GREEN: Rebuilding the fire-gutted one-room Lichtenwalter Schoolhouse could cost as much as $435,900, city officials learned this week.
City Planning Director Wayne Wiethe provided the figures Tuesday during city council committee meetings, saying the original bidding reached close to $590,000 before the city chose to rebid and focus on replacement only rather than replacement and additions to the structure, he termed “an eyesore” now in Boettler Park.
The city administration has asked the council to vote on the project at its May 28 meeting.
Wiethe said the city has received $303,000 from Travelers Insurance, but noted the insurer could provide up to $86,000 more if only items in the former schoolhouse are replaced and additions in the original proposal are eliminated.
Built in 1885, the historic schoolhouse was insured for $380,000, he said, adding that additional funding of $65,700 is being sought from the council.
Destroyed by fire in August 2016, it was used by Green Local Schools for third-graders to experience a week in a one-room classroom with a potbellied stove and volunteer school teachers dressed in vintage clothing, using McGuffey Readers to learn as children did in the past.
The Ohio Fire Marshal’s Office ruled the blaze was an arson. Two adults and three teens from Akron and Springfield Township were arrested two days after the fire and charged with breaking and entering at the facility.
Historical Society secretary Staci Schweikert told the council that the group supports rebuilding the school. Schweikert said she came to Tuesday's council meeting after teaching a group of Green youngsters at the Jackson one-room schoolhouse on Fulton Drive Northwest.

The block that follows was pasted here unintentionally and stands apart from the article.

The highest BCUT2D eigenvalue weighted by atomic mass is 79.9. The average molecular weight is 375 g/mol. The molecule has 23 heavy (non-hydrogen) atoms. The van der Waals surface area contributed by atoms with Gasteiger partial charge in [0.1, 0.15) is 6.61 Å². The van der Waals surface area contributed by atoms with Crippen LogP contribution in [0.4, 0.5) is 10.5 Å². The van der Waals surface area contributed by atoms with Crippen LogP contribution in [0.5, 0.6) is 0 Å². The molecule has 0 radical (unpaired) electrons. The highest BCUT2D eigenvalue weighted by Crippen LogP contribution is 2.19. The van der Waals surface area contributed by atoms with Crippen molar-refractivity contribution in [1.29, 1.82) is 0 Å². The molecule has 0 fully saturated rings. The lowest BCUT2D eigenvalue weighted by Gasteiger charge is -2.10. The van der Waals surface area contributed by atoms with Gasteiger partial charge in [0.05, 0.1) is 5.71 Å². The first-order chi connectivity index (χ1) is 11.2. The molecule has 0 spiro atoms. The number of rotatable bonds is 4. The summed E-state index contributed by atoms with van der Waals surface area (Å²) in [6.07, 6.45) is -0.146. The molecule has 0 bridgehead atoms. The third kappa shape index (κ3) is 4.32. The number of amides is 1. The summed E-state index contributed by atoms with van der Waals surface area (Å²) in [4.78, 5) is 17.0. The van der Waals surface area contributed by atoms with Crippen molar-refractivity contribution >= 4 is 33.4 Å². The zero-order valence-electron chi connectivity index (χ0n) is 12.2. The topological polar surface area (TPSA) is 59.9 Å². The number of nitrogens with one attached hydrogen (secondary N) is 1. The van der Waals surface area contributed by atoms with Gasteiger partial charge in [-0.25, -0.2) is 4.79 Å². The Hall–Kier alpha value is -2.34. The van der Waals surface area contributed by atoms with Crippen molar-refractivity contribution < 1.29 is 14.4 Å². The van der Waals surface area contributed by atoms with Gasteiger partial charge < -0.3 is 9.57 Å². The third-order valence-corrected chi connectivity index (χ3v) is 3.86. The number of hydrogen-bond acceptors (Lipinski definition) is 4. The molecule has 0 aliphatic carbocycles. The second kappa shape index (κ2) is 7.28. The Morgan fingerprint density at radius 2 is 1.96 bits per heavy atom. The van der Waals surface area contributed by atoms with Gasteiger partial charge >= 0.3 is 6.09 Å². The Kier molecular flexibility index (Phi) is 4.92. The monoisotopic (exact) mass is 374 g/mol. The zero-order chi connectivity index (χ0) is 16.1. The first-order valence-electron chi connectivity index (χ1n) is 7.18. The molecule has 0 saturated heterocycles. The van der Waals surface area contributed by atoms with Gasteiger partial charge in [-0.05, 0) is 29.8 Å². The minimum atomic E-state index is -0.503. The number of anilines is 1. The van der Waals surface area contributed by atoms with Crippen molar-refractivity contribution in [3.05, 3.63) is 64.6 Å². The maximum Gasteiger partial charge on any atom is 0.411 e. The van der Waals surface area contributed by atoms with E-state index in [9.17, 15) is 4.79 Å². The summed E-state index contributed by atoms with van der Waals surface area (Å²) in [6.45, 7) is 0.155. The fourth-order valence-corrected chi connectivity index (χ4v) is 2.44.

Wiethe said the rebuilt schoolhouse will not have plumbing, which will mean the children will have to use a restroom about 200 feet from the schoolhouse. He said there will be little difference between what was there and what will be there when completed.
He said the historical society would be permitted to store archives and other documents in the basement where the engineering and planning departments and parks division previously stored old records.
“It isn’t going to look a whole lot different [when completed],” Wiethe said. He noted the roof “will be a composite material that will look like slate and the floor will resemble a pine/oak type floor like you would have had in that era.”
Asked about a fire suppression system, Wiethe said there won’t be any unless it would be a chemical system.
George W. Davis can be reached at: email@example.com